“A commitment to oppose illegal deforestation is nothing more than a pledge to obey the law ― this is the bare minimum, not something to celebrate,” Mighty Earth CEO Glenn Hurowitz said in response.
The Money Behind Deforestation
On Tuesday morning, activists from Amazon Watch rallied outside BlackRock, a large investment firm that the environmental group has linked to deforestation through many of the companies it funds. The activists, with the support of indigenous Brazilians who live in the Amazon, delivered a petition signed by more than 260,000 people calling on the asset manager to divest from Brazilian and U.S. companies tied to environmental destruction.
BlackRock did not immediately respond to a request for comment about the protest or petition. A spokesperson for BlackRock previously told HuffPost that it encourages companies “to adopt the robust business practices consistent with sustainable long-term performance” and that when it has concerns, it’s “ready to vote against proposals from management or the board.”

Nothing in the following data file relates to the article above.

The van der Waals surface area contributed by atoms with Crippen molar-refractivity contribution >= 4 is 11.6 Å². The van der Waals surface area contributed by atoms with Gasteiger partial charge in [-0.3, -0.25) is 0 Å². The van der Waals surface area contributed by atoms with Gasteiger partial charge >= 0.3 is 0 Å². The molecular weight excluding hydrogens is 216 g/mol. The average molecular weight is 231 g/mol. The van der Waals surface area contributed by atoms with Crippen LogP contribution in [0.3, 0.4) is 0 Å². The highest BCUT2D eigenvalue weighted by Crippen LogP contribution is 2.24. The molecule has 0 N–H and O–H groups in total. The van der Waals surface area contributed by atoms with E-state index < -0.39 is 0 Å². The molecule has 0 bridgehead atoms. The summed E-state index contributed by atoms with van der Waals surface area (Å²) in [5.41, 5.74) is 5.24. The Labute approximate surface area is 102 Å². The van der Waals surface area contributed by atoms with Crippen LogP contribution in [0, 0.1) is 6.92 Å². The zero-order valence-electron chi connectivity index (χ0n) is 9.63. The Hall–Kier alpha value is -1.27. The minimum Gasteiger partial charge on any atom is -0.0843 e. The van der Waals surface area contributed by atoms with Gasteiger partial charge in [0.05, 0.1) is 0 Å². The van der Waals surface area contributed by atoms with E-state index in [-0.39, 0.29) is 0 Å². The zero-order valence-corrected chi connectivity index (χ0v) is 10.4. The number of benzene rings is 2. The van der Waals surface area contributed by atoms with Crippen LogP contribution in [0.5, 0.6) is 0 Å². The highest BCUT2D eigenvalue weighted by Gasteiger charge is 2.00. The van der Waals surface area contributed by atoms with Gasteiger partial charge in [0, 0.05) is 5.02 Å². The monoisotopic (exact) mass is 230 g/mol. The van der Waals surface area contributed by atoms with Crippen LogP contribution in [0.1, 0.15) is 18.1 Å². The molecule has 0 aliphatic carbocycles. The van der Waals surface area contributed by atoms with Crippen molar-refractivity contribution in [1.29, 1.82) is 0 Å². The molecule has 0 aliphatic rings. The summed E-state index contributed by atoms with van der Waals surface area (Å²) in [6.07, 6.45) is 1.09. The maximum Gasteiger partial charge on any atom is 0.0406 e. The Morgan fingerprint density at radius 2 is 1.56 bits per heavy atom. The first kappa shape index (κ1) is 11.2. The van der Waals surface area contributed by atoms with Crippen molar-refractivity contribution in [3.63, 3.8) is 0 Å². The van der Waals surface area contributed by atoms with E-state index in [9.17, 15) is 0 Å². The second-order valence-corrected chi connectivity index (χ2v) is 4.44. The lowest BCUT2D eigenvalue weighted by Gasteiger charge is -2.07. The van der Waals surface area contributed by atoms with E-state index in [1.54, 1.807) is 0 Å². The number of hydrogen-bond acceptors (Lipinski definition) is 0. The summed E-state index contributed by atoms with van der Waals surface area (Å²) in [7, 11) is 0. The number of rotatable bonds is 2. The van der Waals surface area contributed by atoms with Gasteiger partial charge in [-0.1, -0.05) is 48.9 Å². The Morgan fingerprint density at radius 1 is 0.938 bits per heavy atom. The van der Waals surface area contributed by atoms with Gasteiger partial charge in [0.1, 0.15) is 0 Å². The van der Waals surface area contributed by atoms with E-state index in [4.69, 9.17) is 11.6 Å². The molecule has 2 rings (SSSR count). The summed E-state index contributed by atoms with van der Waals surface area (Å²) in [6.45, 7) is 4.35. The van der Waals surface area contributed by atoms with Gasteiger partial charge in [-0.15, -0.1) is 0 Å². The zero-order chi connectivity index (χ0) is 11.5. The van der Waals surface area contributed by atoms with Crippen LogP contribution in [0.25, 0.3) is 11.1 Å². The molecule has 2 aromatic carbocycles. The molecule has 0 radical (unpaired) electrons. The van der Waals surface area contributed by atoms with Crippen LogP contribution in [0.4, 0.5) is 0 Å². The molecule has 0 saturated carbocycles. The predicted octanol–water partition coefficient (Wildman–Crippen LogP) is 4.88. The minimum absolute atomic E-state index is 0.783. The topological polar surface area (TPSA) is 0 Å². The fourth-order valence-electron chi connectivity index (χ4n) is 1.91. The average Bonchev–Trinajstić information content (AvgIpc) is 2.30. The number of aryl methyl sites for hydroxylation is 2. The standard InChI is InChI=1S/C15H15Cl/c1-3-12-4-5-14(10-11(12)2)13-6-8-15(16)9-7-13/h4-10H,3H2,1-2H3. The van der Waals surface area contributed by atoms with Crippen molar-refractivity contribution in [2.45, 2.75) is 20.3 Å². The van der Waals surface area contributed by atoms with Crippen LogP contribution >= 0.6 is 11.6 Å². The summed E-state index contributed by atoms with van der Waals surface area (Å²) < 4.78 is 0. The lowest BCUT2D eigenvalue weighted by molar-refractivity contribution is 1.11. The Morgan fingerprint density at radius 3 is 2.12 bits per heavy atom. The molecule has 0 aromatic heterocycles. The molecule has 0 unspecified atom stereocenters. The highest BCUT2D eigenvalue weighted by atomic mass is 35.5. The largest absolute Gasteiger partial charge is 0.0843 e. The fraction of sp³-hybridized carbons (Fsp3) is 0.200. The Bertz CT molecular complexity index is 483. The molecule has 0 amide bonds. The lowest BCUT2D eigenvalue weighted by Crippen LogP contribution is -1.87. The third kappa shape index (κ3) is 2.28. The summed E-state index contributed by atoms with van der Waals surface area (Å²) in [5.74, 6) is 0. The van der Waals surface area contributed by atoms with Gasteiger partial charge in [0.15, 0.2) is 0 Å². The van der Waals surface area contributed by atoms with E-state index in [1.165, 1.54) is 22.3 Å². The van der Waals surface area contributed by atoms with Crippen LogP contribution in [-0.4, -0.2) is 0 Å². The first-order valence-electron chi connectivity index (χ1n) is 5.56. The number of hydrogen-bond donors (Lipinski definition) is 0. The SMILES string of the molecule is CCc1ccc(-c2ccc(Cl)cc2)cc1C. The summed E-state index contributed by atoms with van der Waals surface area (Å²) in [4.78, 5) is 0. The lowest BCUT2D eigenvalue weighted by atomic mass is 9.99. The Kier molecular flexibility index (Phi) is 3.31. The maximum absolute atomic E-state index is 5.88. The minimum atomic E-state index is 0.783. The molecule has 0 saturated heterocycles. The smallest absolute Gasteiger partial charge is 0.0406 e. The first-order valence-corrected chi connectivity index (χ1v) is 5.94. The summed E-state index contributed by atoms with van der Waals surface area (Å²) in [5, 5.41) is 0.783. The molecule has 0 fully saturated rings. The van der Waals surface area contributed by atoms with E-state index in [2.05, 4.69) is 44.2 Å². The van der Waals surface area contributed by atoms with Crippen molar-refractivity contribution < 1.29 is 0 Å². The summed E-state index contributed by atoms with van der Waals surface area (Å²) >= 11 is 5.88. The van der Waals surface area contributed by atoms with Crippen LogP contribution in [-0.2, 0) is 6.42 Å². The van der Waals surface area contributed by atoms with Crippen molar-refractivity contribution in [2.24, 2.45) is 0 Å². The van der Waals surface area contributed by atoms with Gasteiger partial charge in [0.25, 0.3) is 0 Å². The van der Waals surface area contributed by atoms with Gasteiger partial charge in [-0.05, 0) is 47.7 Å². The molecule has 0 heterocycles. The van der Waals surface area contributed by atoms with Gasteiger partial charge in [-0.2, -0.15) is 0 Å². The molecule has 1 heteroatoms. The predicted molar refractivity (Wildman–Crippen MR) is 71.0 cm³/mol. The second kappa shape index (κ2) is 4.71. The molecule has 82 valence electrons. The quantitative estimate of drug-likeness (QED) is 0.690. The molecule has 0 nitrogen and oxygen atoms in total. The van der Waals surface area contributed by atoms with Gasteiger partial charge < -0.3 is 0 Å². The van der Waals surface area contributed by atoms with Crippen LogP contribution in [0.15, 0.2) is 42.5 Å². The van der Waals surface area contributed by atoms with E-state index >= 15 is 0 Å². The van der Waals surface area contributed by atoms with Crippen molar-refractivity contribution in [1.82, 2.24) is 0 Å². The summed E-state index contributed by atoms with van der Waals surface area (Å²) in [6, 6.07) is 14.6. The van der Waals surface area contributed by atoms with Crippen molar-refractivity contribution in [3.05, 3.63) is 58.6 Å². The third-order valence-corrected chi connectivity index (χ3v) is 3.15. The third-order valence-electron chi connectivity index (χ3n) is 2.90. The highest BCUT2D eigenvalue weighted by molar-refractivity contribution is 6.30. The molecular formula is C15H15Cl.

Amid chants asking BlackRock how much it earned “while the Amazon burns,” at least a couple of people leaving the company’s building waved dismissively at the protesters.
BlackRock isn’t the only firm effectively putting up the money for deforestation. The world’s largest financial institutions, including JPMorgan Chase, Goldman Sachs, Bank of America and Morgan Stanley, “provided tens of billions of dollars in financing between 2013 and 2019 to companies either directly or indirectly deforesting the largest rainforests in the world,” according to a report released by Global Witness, a London-based nonprofit, on Monday.
The report linked the banks to some of the worst environmental offenders in Brazil and beyond: Goldman, according to Global Witness, holds more than $4.5 million in shares of JBS, a Brazilian beef company that has been fined for buying cattle raised on protected lands and was implicated in similar practices earlier this year. In 2014, Barclays financed a $2.2 billion loan for Olam, a company the report said has been linked to more than 20,000 hectares of deforestation in Gabon. JPMorgan underwrote $150 million in bonds for Olam, too.